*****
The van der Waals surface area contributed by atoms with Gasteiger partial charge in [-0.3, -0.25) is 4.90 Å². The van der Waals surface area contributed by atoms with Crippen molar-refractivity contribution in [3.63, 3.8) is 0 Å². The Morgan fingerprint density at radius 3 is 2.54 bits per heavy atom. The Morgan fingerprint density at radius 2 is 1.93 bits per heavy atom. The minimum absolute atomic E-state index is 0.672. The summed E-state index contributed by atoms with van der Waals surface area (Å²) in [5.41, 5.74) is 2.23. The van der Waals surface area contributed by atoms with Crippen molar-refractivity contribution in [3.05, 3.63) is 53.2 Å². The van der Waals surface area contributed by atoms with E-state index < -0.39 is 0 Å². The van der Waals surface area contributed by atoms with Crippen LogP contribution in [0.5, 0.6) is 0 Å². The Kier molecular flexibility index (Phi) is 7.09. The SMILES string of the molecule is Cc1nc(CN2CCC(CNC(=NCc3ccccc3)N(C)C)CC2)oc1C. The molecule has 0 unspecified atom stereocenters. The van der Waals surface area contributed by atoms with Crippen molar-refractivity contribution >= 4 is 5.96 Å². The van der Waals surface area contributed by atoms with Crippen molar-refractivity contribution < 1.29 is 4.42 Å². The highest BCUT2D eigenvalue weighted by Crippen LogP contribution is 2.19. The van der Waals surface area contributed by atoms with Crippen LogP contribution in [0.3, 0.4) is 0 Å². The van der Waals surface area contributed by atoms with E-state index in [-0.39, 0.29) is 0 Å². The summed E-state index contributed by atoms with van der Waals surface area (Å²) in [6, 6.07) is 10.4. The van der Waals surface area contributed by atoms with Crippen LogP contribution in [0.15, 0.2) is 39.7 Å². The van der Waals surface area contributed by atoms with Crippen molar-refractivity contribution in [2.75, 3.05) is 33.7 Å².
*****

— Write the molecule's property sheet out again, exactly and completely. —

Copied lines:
The van der Waals surface area contributed by atoms with Gasteiger partial charge in [-0.3, -0.25) is 4.90 Å². The van der Waals surface area contributed by atoms with Crippen molar-refractivity contribution in [3.63, 3.8) is 0 Å². The Morgan fingerprint density at radius 3 is 2.54 bits per heavy atom. The Morgan fingerprint density at radius 2 is 1.93 bits per heavy atom. The minimum absolute atomic E-state index is 0.672. The summed E-state index contributed by atoms with van der Waals surface area (Å²) in [5.41, 5.74) is 2.23. The van der Waals surface area contributed by atoms with Crippen molar-refractivity contribution in [3.05, 3.63) is 53.2 Å². The van der Waals surface area contributed by atoms with E-state index < -0.39 is 0 Å². The van der Waals surface area contributed by atoms with Crippen LogP contribution in [0.5, 0.6) is 0 Å². The Kier molecular flexibility index (Phi) is 7.09. The SMILES string of the molecule is Cc1nc(CN2CCC(CNC(=NCc3ccccc3)N(C)C)CC2)oc1C. The molecule has 0 unspecified atom stereocenters. The van der Waals surface area contributed by atoms with Crippen molar-refractivity contribution >= 4 is 5.96 Å². The van der Waals surface area contributed by atoms with Crippen molar-refractivity contribution < 1.29 is 4.42 Å². The highest BCUT2D eigenvalue weighted by Crippen LogP contribution is 2.19. The van der Waals surface area contributed by atoms with Crippen LogP contribution in [0.3, 0.4) is 0 Å². The van der Waals surface area contributed by atoms with E-state index in [-0.39, 0.29) is 0 Å². The summed E-state index contributed by atoms with van der Waals surface area (Å²) in [6, 6.07) is 10.4. The van der Waals surface area contributed by atoms with Crippen LogP contribution in [0.15, 0.2) is 39.7 Å². The van der Waals surface area contributed by atoms with Crippen molar-refractivity contribution in [2.75, 3.05) is 33.7 Å².